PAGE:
April 15, 2021

Rathbun Recognized with 2021 Circle of Excellence IAWA Iowa Watershed Award

Rathbun Recognized with Circle of Excellence

IAWA Iowa Watershed Award

AMES, IOWA – John Rathbun, watershed coordinator for the Clear Creek Watershed Coalition, was honored with the Circle of Excellence award from the Iowa Agriculture Water Alliance (IAWA) as part of the fourth annual IAWA Iowa Watershed Awards program.

Rathbun is honored alongside five other watershed coordinators who are also receiving a 2021 IAWA Iowa Watershed Award. The recipients were announced at the 2021 Iowa Water Conference.

“In these challenging times, it’s important to recognize these unsung heroes who continue to make great progress implementing conservation practices that improve water quality,” says Sean McMahon, IAWA Executive Director. “These watershed coordinators have worked during a global pandemic to help meet local community goals while also simultaneously advancing the objectives of the statewide Iowa Nutrient Reduction Strategy.”

A crucial flood control project takes shape

This is the second year in a row that Rathbun has earned this award. After several years of his planning and meeting with landowners and local governments, 2020 saw structures taking shape that will mitigate flooding along Clear Creek.

“Last year we installed 14 practices,” Rathbun says. The work included 10 ponds, three grade stabilization structures that look like dry ponds, and two rock chutes. This spring, 20 more practices, a mix of sediment control basins and grassed waterways, will be built. All of that work is in the agricultural half of the watershed’s 66,000 acres.

Later this year, the city of Coralville will restore flood plains. Upstream, the town of Tiffin will restore native prairie along a stretch of the creek.

“People will be able to walk their dogs and see what Iowa used to look like,” Rathbun says of the prairie restoration.

The entire project is aimed at flood control, with part of the cost supported by a federal grant from the Department of Housing and Urban Development. The normally calm Clear Creek starts in farming areas north of the Williamsburg outlet mall and empties into the Iowa River in Coralville. During the historic floods of 2008, Clear Creek swamped Coralville, damaging more than 200 businesses and closing roads.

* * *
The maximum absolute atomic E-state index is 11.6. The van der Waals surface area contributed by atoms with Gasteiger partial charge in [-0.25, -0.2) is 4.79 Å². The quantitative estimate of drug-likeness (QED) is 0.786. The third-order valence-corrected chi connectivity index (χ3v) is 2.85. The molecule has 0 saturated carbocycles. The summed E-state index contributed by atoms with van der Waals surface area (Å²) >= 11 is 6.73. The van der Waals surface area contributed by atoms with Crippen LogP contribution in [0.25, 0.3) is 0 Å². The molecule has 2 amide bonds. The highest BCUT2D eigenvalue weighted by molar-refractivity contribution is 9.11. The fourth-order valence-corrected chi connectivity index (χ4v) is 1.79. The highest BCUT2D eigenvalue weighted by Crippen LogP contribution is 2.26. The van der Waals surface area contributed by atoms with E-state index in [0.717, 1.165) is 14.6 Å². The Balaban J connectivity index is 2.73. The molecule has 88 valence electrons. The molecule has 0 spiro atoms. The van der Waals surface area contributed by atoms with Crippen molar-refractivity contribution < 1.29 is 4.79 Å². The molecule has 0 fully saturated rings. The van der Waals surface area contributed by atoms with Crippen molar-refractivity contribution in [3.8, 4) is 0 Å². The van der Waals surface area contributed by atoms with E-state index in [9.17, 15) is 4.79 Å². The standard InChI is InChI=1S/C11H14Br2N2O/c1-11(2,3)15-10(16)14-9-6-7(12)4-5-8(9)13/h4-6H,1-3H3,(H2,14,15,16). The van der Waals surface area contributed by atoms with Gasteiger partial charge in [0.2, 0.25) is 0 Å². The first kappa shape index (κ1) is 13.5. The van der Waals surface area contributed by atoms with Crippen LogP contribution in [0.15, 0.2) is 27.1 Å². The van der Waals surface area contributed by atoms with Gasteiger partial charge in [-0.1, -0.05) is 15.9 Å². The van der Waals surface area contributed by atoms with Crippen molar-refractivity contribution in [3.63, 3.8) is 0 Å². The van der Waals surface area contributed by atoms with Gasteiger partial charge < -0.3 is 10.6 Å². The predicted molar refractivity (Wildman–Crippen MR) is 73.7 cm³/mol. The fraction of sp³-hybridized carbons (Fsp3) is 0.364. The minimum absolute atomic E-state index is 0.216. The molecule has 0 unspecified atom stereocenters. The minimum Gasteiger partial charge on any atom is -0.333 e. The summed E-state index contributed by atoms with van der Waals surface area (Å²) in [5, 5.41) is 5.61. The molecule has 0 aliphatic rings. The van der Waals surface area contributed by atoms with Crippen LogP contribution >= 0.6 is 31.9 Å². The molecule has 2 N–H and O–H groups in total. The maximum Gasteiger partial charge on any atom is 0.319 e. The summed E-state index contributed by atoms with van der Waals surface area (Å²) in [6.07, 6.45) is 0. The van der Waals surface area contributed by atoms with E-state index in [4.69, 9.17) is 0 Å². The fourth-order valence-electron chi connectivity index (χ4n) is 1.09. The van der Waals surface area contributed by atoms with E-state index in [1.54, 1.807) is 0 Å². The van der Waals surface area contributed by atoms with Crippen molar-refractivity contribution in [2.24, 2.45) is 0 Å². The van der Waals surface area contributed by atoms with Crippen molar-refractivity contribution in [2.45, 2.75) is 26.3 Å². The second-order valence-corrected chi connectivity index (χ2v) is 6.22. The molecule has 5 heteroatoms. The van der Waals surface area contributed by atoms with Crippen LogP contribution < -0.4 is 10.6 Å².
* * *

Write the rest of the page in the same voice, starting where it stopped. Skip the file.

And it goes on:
By the end of this year, Rathbun hopes to have some 70 flood mitigation practices finished.

“There will be lots of construction,” he says. “We’re looking forward to getting the rest of this project on the ground.”

In addition to reducing the risk of floods, the project is expected to bring the environmental benefit of cleaner water. Ponds and wetlands denitrify water and sediment settles out in them. At two locations in the watershed, the University of Iowa measures nitrate concentration and several other indicators of water quality as well as discharge rates.

Rathbun was hired as watershed coordinator in 2017 when he joined the staff of the Johnson County Soil and Water Conservation District. Before that, he spent 18 years as an urban landscape designer.

Rathbun’s partners in the Clear Creek Watershed Project include USDA’s Natural Resources Conservation Service, Iowa Department of Natural Resources (DNR), Iowa Department of Agriculture and Land Stewardship (IDALS), Iowa Economic Development Authority, Iowa Department of Homeland Security, Johnson County, the East Central Iowa Council of Governments, the Iowa Flood Center, and Iowa State University Extension and Outreach.

Rathbun also works with Johnson County Conservation Department and the local Watershed Management Association. The Mayor of Coralville, John Lundell, and Iowa County Supervisor John Gahring have also offered support and advice to the project, he says.

To help maintain momentum for this work, Rathbun will receive funding through the Iowa Watershed Award to apply to the Clear Creek Water Quality Project as well as funding for his own professional development.

The IAWA Iowa Watershed Awards program was developed by IAWA in partnership with Iowa State University Extension and Outreach, Conservation Districts of Iowa, IDALS, and Iowa DNR.

The Iowa Agriculture Water Alliance (IAWA) is increasing the pace and scale of farmer-led efforts to improve water quality in Iowa. Founded in 2014 by Iowa Corn, the Iowa Soybean Association, and the Iowa Pork Producers Association, IAWA is building public-private partnerships focused on implementing water quality solutions. Iowa farmers are actively engaged in various conservation efforts that improve water quality. Learn more at www.iowaagwateralliance.com.